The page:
Supreme Court To Take NFL Apparel Case

Toni Collette attends a party after the New York premiere of "Little Miss Sunshine" on July 25, 2006. On the subject of family road trips, she told The Associated Press: "You know, what scares me is these cars that come out with DVD players. Because if families go away, part of the joy is sitting there and experiencing moving through the land. And now, it's so easy for people not to be where they are." GETTY IMAGES/Evan Agostini

The Supreme Court agreed Monday to decide whether the National Football League and its 32 teams can enter an exclusive licensing deal with a maker of team jerseys and other gear without violating federal antitrust law.

The court said it will hear an appeal from American Needle Inc., of Buffalo Grove, Ill., that challenges an agreement the NFL struck with Reebok International Ltd. American Needle had been one of many firms that manufactured NFL headwear until the league granted an exclusive contract to Reebok in 2001.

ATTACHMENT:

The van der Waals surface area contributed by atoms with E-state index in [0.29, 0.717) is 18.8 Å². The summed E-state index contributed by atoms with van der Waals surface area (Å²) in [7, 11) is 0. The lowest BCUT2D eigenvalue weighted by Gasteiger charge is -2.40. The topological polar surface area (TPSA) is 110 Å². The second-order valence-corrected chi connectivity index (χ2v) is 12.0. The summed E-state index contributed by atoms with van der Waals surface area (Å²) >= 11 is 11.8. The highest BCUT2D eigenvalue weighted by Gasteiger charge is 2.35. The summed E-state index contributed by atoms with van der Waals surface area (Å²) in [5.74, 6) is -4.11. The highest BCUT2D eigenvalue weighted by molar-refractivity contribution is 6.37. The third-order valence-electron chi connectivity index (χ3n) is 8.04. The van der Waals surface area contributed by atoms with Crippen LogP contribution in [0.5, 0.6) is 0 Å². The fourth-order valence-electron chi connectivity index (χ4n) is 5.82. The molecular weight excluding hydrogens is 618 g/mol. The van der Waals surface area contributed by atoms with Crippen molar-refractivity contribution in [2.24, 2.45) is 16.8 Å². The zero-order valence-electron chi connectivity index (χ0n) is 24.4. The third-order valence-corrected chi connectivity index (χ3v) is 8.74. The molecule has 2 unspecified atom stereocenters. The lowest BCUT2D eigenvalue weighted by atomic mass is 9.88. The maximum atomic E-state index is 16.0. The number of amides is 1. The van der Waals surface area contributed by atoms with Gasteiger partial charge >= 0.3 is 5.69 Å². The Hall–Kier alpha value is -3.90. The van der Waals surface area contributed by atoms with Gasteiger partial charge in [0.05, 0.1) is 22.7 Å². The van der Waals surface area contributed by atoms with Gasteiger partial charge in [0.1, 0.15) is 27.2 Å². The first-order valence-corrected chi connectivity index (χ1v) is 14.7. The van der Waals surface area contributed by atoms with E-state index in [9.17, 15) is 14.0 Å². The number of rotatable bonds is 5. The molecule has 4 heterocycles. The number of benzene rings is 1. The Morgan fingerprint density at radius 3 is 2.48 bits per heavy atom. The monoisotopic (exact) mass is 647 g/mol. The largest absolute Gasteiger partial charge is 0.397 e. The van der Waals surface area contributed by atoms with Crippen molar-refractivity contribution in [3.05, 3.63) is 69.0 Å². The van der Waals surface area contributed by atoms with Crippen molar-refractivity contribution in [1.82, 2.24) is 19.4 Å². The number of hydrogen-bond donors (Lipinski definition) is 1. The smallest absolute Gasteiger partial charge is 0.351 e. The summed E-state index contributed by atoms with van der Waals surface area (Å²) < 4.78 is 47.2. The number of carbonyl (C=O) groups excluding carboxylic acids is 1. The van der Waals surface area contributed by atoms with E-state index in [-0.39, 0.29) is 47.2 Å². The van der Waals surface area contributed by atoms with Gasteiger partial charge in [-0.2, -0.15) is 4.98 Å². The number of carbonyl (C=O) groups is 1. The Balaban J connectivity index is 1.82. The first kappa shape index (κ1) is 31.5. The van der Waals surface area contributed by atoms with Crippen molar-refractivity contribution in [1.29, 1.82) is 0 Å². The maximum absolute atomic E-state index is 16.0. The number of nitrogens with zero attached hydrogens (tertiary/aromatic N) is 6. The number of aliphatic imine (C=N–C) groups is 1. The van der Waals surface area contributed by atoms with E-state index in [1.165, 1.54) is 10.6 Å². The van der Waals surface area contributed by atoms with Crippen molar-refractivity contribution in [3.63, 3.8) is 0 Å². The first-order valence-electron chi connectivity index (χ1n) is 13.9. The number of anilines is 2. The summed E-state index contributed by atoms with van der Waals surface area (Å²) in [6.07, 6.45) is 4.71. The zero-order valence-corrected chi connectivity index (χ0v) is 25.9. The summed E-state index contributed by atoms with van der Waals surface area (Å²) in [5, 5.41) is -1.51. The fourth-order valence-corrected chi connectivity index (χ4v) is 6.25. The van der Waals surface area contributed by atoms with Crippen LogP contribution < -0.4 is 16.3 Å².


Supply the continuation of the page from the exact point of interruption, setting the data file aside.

The NFL won the case in the federal appeals court in Chicago. But it also asked the Supreme Court to hear the case in a quest for a more sweeping decision that could put an end to what the league considers costly, frivolous antitrust lawsuits.

The case concerns whether the league is essentially a "single entity" that can act collectively or 32 distinct businesses that must be careful about running afoul of antitrust laws by working too closely together.

Other than Major League Baseball, which has an antitrust exemption dating to 1922, the other sports leagues have an intense interest in the case. The National Basketball Association and the National Hockey League both asked the court to rule in favor of the NFL.

Reebok was acquired by Adidas AG in 2006 in a $3.8 billion deal that helped the German company expand in the United States.

The case will be argued late this year or early in 2010.

The case is American Needle v. National Football League, 08-661.

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